Illinois bonds hit hard after U.S. judge's Medicaid ruling

Reuters News
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Posted: Jun 08, 2017 1:16 PM

CHICAGO (Reuters) - Illinois general obligation bond prices plummeted and yields soared in the U.S. municipal market on Thursday, a day after a federal judge ordered the cash-strapped state to find more money to pay Medicaid providers.

Yields on bonds due in 2024 climbed to 5.15 percent in secondary market trading, according to Municipal Market Data, while Illinois' so-called credit spread over MMD's benchmark triple-A scale jumped to as much as 380 basis points.

"It's a real meltdown today," MMD analyst Randy Smolik said.

He added that spreads over the scale widened by as much as 100 basis points for some bonds issued by Illinois, which already had the widest spreads among the 50 states.

Late on Wednesday, U.S. District Court Judge Joan Lefkow said Illinois' action to make only minimal payments to healthcare providers in the Medicaid program for the poor and disabled due to an ongoing budget impasse does not comply with existing federal consent decrees.

While the judge did not specifically push Medicaid payments ahead of other state priorities like debt service on bonds and pension, she set a June 20 deadline for Illinois and healthcare advocates to reach a deal resulting in "substantial compliance" with the decrees.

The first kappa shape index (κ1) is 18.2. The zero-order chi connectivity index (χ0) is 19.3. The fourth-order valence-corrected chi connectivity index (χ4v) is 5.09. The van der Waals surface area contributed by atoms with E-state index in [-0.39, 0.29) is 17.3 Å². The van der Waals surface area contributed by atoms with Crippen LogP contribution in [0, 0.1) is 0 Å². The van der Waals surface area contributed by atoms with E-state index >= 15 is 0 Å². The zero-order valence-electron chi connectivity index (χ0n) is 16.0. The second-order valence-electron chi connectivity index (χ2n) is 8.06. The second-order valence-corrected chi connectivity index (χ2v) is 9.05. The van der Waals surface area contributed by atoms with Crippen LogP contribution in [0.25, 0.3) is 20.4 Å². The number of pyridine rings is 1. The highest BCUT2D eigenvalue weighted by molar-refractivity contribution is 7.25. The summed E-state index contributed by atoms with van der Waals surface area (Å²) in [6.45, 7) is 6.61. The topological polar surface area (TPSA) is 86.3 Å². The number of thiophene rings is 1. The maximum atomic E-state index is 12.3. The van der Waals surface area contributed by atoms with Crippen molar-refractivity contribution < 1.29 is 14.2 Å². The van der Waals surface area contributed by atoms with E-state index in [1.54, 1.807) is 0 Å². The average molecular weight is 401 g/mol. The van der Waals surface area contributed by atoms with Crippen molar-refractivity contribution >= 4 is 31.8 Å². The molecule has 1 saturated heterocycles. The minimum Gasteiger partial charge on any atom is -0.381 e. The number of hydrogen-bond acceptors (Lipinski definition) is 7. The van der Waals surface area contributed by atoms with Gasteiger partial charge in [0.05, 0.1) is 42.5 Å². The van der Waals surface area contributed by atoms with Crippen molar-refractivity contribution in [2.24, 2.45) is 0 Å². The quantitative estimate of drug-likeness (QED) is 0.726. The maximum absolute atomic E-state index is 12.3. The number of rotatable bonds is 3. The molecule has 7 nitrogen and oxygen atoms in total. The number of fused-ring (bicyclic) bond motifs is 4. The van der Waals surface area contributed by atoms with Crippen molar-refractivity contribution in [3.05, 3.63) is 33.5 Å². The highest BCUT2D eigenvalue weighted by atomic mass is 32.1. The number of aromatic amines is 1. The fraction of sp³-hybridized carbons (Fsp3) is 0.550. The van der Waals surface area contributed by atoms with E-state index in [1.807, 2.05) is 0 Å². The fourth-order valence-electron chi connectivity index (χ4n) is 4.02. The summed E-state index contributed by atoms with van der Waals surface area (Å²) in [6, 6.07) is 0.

That could be tough given the state's nearly $14.8 billion unpaid bill pile as of Wednesday and $1.85 billion of monthly priority payments that flow to bonds, pensions, schools, payroll and other mandated areas that consume 90 percent of Illinois' monthly revenue.

Illinois is limping toward the June 30 end of a second-straight fiscal year without a complete spending plan due to a political stalemate between its Republican governor and Democrats who control the legislature.

Lawmakers ended their spring session on May 31 without a fiscal 2018 budget deal, triggering downgrades that pushed Illinois' credit ratings from S&P and Moody's Investors Service to a step above junk.

The consent decrees, which stemmed from cases filed in 1992, require Medicaid funding despite the state's budget problems.

(Reporting by Karen Pierog; Editing by Chizu Nomiyama and Matthew Lewis)